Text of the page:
Regardless of the temporary fall in visitation, the Dominican Republic is currently reaping the benefits of a gaming and hospitality investment boom. A number of hotel and resort projects are in various states of development, while the country’s existing casinos are also expanding their operations.

Reflecting this, Casino Bávaro, located in the Barceló Bávaro Palace resort complex, recently purchased a number of new slot machines. “With the introduction of these 72 new machines …we’ve completed our most recent gaming investment which has helped ensure we’re one of the most modern casinos in the region,” said Javier Cordero, director of Barceló Bávaro Palace, adding that the new slots would join the casino’s existing electronic roulette and black jack games.

Meanwhile, Platino Hotel and Casino, situated in Santiago de los Caballeros, the country’s second-largest city, celebrated its third anniversary in late August and took the opportunity to highlight its growing client base.

“We feel very happy to mark our three-year anniversary, during this time we have grown vertiginously not just as a company but also in popularity with the public throughout the north [of the country],” said Wanda Cornielle, operations manager at the property. “Going forward we are looking to continue being a leading company in the entertainment sector at a regional level, while we will keep on innovating and improving our services and refining our the facilities to …ensure that a visit to our casino is as enjoyable as possible,” she added.

Last month, Mexico-based Palace Resorts confirmed it would increase its investment in the Dominican Republic, with the company unveiling new plans to further expand its currently under construction resort project in Punta Cana.

The firm will add an additional 1,200 rooms to Moon Palace Punta Cana, which is scheduled to open in 2021. This latest investment will bring the property’s total room count to 3,350.

Previously budgeted at around $600m, the all-inclusive complex will include a casino, 20 restaurants, nine bars, seven swimming pools, a waterpark, a spa, and an 11,000sqm convention centre, along with a Greg Norman Eco Signature Design Golf Course.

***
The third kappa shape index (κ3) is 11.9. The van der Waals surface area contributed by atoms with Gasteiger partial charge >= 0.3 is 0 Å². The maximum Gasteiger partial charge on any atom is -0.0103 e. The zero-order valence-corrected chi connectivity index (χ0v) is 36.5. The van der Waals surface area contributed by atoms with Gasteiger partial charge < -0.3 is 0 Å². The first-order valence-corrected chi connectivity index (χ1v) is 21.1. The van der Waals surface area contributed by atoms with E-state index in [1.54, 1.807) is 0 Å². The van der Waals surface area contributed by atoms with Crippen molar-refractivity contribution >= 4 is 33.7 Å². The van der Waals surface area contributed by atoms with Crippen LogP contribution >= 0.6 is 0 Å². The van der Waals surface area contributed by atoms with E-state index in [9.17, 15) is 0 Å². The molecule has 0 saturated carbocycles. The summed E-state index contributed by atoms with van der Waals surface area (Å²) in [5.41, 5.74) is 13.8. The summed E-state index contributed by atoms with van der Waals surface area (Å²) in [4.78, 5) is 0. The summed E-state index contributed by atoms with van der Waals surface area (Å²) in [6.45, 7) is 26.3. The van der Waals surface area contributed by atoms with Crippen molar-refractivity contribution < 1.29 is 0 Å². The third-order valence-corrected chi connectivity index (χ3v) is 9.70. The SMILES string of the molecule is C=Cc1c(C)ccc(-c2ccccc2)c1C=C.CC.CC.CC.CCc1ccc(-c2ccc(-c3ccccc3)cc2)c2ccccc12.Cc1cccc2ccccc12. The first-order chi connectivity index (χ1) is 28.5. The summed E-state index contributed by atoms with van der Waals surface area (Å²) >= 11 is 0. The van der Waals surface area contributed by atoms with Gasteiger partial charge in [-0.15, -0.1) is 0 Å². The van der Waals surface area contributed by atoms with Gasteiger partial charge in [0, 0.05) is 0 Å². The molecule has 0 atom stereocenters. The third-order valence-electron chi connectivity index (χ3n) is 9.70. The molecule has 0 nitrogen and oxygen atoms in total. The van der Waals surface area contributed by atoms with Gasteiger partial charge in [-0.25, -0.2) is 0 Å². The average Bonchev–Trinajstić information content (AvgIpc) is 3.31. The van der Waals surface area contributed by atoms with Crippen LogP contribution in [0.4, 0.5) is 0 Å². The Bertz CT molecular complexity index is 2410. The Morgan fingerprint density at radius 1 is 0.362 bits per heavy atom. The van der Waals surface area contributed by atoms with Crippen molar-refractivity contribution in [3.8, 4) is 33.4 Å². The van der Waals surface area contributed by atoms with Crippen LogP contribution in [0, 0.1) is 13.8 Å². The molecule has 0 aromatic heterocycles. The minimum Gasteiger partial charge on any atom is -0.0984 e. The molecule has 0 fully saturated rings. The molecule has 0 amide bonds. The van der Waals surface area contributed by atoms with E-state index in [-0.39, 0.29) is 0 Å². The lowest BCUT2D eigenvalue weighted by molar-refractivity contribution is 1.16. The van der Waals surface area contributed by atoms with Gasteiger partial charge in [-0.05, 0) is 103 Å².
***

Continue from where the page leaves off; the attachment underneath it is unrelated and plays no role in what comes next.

The company estimates that Moon Palace Punta Cana will draw an additional 250,000 new tourists per year to the country.

Speaking during a luncheon in August, Gibran Chapur, EVP of Palace Resorts, asserted that despite negative media reports this year, the Dominican Republic remains a safe tourist destination that will continue to grow and develop.

In line with this, he characterised recent safety issues as a “circumstantial situation resulting from the high-volume tourist influx that the country has welcomed in recent years”.



Despite having just opened its doors back in July, Hotel Lopesan Costa Bávaro Resort, Spa and Casino has already been named among the “Best Hotels in Punta Cana” by Forbes magazine, alongside TRS Cap Cana and the Gran Reserve at Paradisus Palma Real. Developed by Canarian firm Lopesan Hotel Group, the $257m five-star property includes 1,042 hotel rooms, an 11,000 sq ft casino, a shopping precinct, and an events space capable of hosting up to 900 people, along with a nightclub, a sports bar, eight restaurants, a spa, and two beach clubs.Hotel Lopesan Costa Bavaro Resort

The company’s CEO, Francisco López, affirmed that the resort represents “the placement of the first piece in Lopesan Hotel Group’s expansion plans in the Caribbean”. He added that Hotel Lopesan Costa Bávaro Resort would provide jobs for “around 1,200 new employees drawn from almost all provinces in the country”, in addition to supporting local businesses. Costing $224m, the second stage of the development is due to be completed in 2021 and will see the addition of a further 1,500 rooms.